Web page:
YONKERS, N.Y. – Champion trotter Gimpanzee will bring his undefeated record to Yonkers Raceway Tuesday evening (June 25) in a division of the New York Sire Stakes for harness racing 3-year-old trotting colts and geldings. The Dan Patch Award winning 2-year-old of 2018 will take to the track in a non-wagering split of the NYSS at approximately 6:10 p.m. Gimpanzee went 9-for-9 as a freshman, capturing victories in NYSS at Monticello, Tioga, Saratoga, Vernon, and two legs at Yonkers before scoring a 1:56.3 win in the $225,000 NYSS Final at the Hilltop September 22. The Chapter Seven son then posted consecutive 1:54.4 victories in the Breeders’ Crown Elimination and $600,000 Final at Pocono Downs October 19 and 27, respectively, to take divisional honors and give trainer Marcus Melander his first Breeders’ Crown win. “We turned him out after the Breeders’ Crown for a month, roughly. We brought him in early December and started training him,” Melander said. “He filled out very, very good. He didn’t grow so much, he’s not the biggest horse, but he filled out really nice. He definitely showed some speed now this year as well. He’s been having a lot of qualifiers and just one start so far, but I think he’s developed good.” Despite his impressive record on the racetrack and his Champion title, Gimpanzee keeps a low profile at Melander’s farm. However, one of Gimpanzee’s greatest assets is understanding when it’s time to race. “He’s very lazy. He’s like a 10-year-old gelding, he’s been like that his whole life,” Melander said. “He has no hurry at all. He’s a very nice horse to be around, but when he trains, you don’t think that he’s undefeated in 10 starts and made almost $700,000. You don’t feel that when you train him at home, but then he’s a totally different horse when he goes to the track. “When we train him down, he always feels good, he’s just lazy. But as soon as you bring him to the Meadowlands to train or qualify, he really knows what’s going on,” Melander continued. “I think that’s a good personality to have. He doesn’t get too excited at home, he does his work and he knows when it’s time to race.” Gimpanzee returned to the track April 27 in a Meadowlands trial, finishing fifth while individually timed in 1:58.3. He returned May 4 to win a qualifier in 1:55 and Melander pointed Gimpanzee to his first target, the Empire Breeders’ Classic eliminations at Vernon Downs. However, after only nine trotters declared for the $215,200 stakes, the race went straight to the final and Melander was forced to qualify Gimpanzee again May 18. “I just want to race him, but when he went to the Empire Breeders’ Classic, there was no eliminations needed for that race,” Melander said. “I didn’t plan that; I planned that he was going to race in there, so I maybe should have raced him at Vernon the week before in the Sire Stakes. Then the Sire Stakes went to Monticello and Buffalo and I didn’t want to bring him there.”  After tuning up in another qualifier in 1:53.0 with a :27.1 final quarter, Gimpanzee traveled to Vernon for the Empire Breeders’ Classic. He relaxed in third 3 ¾ lengths behind Mt Viktor early before driver Brian Sears mounted a first-over challenge nearing the half. Gimpanzee inched closer to Mr Viktor around the final turn and took the lead straightening away. With Sears motionless in the bike, Gimpanzee extended his advantage to 3 ¼ lengths to win in 1:54.0 at odds of 1-20. “It was good. He had qualified good going into that race, but you don’t know; it’s horse racing,” Melander said. “He was very good that day. He raced off the pace and he won easily. Brian was happy with him and it was a good first start. “For him, (the trip) doesn’t matter, honestly,” Melander continued. “He loves his work, it doesn’t matter where he comes from. Of course, on those bigger tracks, it doesn’t matter where you come from, but those half-miles, it’s easier if you go to the lead.” Gimpanzee’s Empire Breeders’ Classic win extended the colt’s undefeated streak to 10 and boosted his earnings to $695,730 for Courant Inc. and S R F Stable. With Courant owning Melander’s other two top Hambletonian hopefuls, Greenshoe and Green Manalishi, who each won eliminations of the Beal at Pocono Downs June 22, Melander doesn’t feel extra pressure to keep Gimpanzee’s record perfect. “My other horses are really good. Greenshoe is super-fast, he’s maybe a better horse, or at least faster than (Gimpanzee),” Melander said. “We try to keep them apart as much as we can here in the beginning. They’ll race each other in a lot of races later in the fall, but if we can keep them separated in the beginning, that’s great. “If I raced (Gimpanzee) in New York all year, he’d probably stay undefeated, but I’m not going to do that because he is more than just a New York Sire Stakes horse,” Melander continued. “But we wanted to start him out there in the New York circuit and we’re going to race him against those other colts late summer. Maybe start with one race before the ‘Hambo’ and then we have all of those other races all fall.” The deciding factor in Melander’s choice to bring Gimpanzee to Yonkers Tuesday was NYSS points. The colt hasn’t started in any NYSS events yet this year after bypassing legs at Vernon, Monticello, and Buffalo and needs victories in the series to get into the rich Sire Stakes final this fall.  “It’s really important for Gimpanzee to get some points for the New York final in September,” Melander said. “They go for a lot of money and we haven’t raced in any Sire Stakes so far, so we need some points. Yonkers is a track he goes around very good, so that’s why we’re racing him there.” Gimpanzee tuned up with a 1:53.4 qualifier at the Meadowlands June 15. He will start from post six with Brian Sears in the bike and will face five rivals in his $54,833 spit of the NYSS Tuesday evening: Chip Chip Conway, Cavill Hanover, Kredit Karma, Big Money Honey, and Lucky Weekend. Melander is confident. “I don’t see why I shouldn’t be,” he said. “It’s horses that he beat before and should beat again. Of course, he got the six hole all the way out, but for him, it’s a field he should beat. I’m confident. He’s been training good since the qualifier. If everything is right and he doesn’t make a break or anything, he should have a good start in there.” Tuesday’s 12-race wagering card includes two other divisions of the NYSS. First post time is 6:50 p.m. Yonkers Raceway features live harness racing Monday, Tuesday, Thursday, Friday, and Saturday nights. For entries to the races, click here. By Brandon Valvo for the SOA of NY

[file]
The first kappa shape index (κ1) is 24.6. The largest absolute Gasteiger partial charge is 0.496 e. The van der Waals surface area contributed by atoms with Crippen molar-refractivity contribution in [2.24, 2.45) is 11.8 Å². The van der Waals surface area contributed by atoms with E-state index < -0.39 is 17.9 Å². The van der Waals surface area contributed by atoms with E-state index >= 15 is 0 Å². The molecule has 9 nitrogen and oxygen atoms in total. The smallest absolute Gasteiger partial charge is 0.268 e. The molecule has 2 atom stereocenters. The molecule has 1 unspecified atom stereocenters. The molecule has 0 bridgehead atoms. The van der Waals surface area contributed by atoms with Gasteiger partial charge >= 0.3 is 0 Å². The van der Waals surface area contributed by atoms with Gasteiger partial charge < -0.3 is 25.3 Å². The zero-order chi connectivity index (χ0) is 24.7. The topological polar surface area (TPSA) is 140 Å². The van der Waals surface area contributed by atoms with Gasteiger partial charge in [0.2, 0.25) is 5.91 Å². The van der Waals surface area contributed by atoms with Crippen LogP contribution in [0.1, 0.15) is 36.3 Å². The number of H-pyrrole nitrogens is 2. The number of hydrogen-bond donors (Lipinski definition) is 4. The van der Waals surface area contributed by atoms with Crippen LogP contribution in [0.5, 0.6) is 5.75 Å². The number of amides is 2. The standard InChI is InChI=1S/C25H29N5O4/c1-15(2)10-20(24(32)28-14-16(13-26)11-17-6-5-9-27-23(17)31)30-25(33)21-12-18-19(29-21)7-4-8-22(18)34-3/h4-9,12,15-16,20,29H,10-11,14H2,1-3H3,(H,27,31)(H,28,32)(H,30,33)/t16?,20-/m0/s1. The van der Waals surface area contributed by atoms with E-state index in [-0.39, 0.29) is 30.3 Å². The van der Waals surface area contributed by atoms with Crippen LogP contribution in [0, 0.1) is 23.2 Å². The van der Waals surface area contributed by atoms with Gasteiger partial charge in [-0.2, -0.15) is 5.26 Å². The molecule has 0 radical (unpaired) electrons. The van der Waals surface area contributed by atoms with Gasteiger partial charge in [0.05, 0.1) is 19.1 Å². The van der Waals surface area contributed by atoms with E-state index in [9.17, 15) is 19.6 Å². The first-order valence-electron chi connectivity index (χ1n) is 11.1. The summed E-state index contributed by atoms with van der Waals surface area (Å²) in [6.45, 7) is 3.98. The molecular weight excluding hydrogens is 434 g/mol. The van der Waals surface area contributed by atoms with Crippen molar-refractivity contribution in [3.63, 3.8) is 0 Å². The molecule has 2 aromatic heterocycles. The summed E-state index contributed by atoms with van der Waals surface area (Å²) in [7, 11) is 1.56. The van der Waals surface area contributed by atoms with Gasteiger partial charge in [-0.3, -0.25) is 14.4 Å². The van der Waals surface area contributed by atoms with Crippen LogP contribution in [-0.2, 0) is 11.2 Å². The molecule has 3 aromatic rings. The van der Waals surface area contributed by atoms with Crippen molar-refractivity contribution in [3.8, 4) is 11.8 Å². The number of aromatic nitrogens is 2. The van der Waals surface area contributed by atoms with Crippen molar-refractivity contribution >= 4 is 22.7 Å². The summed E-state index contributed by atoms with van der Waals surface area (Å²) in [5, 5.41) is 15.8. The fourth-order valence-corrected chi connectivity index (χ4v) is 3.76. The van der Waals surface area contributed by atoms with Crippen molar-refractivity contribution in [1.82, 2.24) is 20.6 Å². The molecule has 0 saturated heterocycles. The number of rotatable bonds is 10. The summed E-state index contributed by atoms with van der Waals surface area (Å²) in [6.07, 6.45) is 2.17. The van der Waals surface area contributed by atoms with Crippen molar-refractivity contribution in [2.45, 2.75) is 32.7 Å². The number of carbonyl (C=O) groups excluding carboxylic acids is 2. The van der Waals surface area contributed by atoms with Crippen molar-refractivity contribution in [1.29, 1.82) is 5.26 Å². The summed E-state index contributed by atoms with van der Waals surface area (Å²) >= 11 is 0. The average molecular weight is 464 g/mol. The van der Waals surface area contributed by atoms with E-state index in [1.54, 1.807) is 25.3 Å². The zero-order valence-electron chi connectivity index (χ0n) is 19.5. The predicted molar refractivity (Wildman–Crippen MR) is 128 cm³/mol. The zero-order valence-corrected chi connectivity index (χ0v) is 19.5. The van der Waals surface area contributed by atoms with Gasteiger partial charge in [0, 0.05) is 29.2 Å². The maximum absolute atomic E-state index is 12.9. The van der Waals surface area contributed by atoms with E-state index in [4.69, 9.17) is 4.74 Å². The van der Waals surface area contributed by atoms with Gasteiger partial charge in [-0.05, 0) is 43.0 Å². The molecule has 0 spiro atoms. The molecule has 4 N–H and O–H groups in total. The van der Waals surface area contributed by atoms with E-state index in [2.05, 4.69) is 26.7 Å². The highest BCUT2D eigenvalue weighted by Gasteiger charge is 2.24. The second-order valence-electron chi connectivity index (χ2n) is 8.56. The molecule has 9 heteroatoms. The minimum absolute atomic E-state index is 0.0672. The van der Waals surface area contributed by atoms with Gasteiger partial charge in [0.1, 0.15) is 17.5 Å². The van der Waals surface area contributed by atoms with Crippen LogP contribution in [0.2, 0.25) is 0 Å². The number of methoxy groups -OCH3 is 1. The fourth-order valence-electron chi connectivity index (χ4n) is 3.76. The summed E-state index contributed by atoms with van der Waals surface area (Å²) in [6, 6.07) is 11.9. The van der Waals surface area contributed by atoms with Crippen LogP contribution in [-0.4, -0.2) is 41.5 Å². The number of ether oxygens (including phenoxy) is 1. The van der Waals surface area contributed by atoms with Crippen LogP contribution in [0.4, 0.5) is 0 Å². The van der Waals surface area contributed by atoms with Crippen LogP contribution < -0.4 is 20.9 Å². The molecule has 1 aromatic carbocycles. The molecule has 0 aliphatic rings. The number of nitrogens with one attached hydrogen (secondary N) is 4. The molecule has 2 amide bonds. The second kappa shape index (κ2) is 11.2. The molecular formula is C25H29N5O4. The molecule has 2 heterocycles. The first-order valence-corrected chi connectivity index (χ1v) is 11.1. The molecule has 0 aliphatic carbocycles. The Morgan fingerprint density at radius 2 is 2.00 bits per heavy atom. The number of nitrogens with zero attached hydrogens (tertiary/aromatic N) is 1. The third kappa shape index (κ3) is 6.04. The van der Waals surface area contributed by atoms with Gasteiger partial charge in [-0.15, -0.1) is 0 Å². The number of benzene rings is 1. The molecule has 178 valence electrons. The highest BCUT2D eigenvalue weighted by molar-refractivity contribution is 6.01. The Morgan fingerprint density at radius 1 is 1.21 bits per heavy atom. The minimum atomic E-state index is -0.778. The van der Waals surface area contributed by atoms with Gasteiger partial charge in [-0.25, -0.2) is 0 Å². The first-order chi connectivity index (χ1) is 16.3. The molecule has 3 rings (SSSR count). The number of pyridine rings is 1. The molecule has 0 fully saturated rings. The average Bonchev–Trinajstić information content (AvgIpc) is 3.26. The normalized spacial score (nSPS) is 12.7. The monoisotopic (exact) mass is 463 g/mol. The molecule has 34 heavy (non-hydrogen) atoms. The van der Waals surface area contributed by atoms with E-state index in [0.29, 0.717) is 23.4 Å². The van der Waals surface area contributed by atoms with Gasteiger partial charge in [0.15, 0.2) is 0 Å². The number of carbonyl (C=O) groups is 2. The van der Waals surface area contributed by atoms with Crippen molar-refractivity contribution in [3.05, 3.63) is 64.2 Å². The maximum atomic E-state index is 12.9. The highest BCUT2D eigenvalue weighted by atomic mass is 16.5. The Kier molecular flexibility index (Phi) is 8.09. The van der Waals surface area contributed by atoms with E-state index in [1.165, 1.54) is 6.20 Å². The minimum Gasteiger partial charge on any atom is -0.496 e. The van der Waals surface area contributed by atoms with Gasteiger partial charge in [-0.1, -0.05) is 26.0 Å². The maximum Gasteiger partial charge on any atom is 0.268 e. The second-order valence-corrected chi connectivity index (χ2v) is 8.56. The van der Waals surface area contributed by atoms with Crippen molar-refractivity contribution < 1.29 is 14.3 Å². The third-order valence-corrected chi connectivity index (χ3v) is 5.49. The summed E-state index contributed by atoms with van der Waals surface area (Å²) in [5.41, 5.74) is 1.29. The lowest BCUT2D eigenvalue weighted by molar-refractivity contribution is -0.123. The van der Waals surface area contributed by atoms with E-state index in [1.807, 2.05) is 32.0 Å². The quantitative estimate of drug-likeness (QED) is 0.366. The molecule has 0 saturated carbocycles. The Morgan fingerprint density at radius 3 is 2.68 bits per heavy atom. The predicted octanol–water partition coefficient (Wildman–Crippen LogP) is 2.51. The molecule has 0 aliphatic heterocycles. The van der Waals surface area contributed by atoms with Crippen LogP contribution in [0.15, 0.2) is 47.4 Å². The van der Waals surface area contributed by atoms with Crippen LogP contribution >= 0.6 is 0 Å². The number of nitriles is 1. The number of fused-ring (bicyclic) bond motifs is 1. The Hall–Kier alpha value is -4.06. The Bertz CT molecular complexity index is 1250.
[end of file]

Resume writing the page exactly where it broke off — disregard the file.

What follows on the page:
YONKERS, N.Y. – Since Trotting Grace arrived on the east coast this spring, she’s quickly made a name for herself harness racing in the top conditions at Yonkers Raceway. The 4-year-old is 2-for-5 at the Hilltop and has a pair of runner-up finishes. Her last outing resulted in a victory in her Open Handicap debut, but trainer Travis Alexander thinks the mare is still improving. “I think her best races are yet to come,” the trainer said. “I don’t think we’ve seen the bottom yet.” Trotting Grace spent the first two years of her career racing in the barn of Steven Searle in Illinois and Indiana. She won five races and finished second in the $135,000 Fox Valley Flan Series Final at 2. At 3, Trotting Grace earned another seven victories, including five straight in stakes company.  Trotting Grace moved to the barn of Walter Haynes early in 2019 before shipping east for her first start with Alexander May 3. The Cassis daughter’s ownership group, comprised of Brian Carsey, John McGill, and Adam Friedland, sent the mare to Alexander with their eyes on the lucrative purses at Yonkers. “She was a very good-looking mare and she was clean-gaited,” Alexander recalled of Trotting Grace’s arrival in the barn. “That’s the first thing I noticed; she’s very good-gaited. She can get around the turns so well. That’s what helps her so much, she handles those turns beautifully. That just goes along with her good gait.” Although Trotting Grace finished sixth in her Yonkers debut in a $23,000 overnight, Alexander was encouraged. The start proved to be a learning experience for both the mare and her new trainer. “I was very happy to have a chance to see what she could do. As soon as they sent her out, we actually put her in the box before she arrived in the barn. She raced OK, she came first-over, needed a headpole, little things. We got to know her a little better,” Alexander said. Trotting Grace finished second in the same class the following week after riding the pocket. She was the runner up again May 24 after pouncing on longshot leader Warrawee Shipshape on the third turn and getting caught late by 1-2 favorite Winning Shadow in the stretch of the 1 1/16-mile race.   Trotting Grace broke through in her next start with Brent Holland in the bike, scoring a dominating 4-length victory on the front end at the $29,000 level June 8. She took advantage of an inside draw last week (June 15) to post a front-stepping win in the $44,000 Open Handicap Trot over Smalltownthrowdown in a lifetime mark of 1:54.1. The victories improved Trotting Grace’s record to 15-for-43 with $249,591 earned.  “I think that first start, she had to figure out the half and from there, she got it down,” Alexander said. “After that, she really started to click in our program. Getting better, and better, and better. Her last two starts, she was good. I feel that she’s improving. “With the rail last week, I knew we’d be up close. I didn’t know we’d be on the front, but it just worked out,” he continued. “Brent did a great job rating a nice mile and it couldn’t have worked out any better. She responded and that’s what good horses do, they respond when you give them the trip.” Trotting Grace will start from post five in the $44,000 Open Handicap Trot Saturday night (June 22). Brent Holland will be back in the bike and the pair are 9-2 on the morning line. Alexander feels Trotting Grace is continuing to improve and thinks Holland has played a key role in managing her energy on the track. “She trained very well (Wednesday). So, we’re taking it a race at a time,” he said. “She jogs and we train her a mile-and-a-half Wednesday for Saturday. She’s actually pretty calm and relaxed at the farm, not overly aggressive. At Yonkers, she gets pretty keyed-up. In the post parade, she can get pretty warm. Brent has done a great job getting her to relax in the race and it’s worked out pretty well.” The field for this week’s trotting feature also includes In Secret, who returns to the Open after a runner-up finish in the Preferred trot last out June 15 and is the 5-2 morning line favorite from an assigned post one. Smalltownthrowdown drew post four for Jim Marohn, Jr. and Rene Allard while Will Take Charge, the Open victor two weeks ago who was handicapped by post seven last week, moves inside to post three; the pair are each 3-1 on the morning line.  Ten-year-old Melady’s Monet returns off about a month’s freshening and will start from post two. Chasin’ Dreams, third in last week’s feature, completes the field from post six. “It’s post five in a six-horse field, so it’s not as bad. It’s going to be very interesting to see because I don’t know how Brent is going to approach it,” Alexander said. “There’s a lot of speed on the inside of her, but she can race off the pace, she can race off a helmet. I wouldn’t be surprised if he tried that this week.  “I’m not going to tell him what to do,” Alexander continued. “The owners, they like to go forward, they like to race and be aggressive. Sometimes you think everybody’s leaving and nobody leaves. It’s so hard to know how it’s all going to play out.” Saturday night’s card also features the weekly $44,000 Open Handicap Pace. First post time is 6:50 p.m. Yonkers Raceway features live harness racing Monday, Tuesday, Thursday, Friday, and Saturday nights. For entries to the races, click here. By Brandon Valvo for the SOA of NY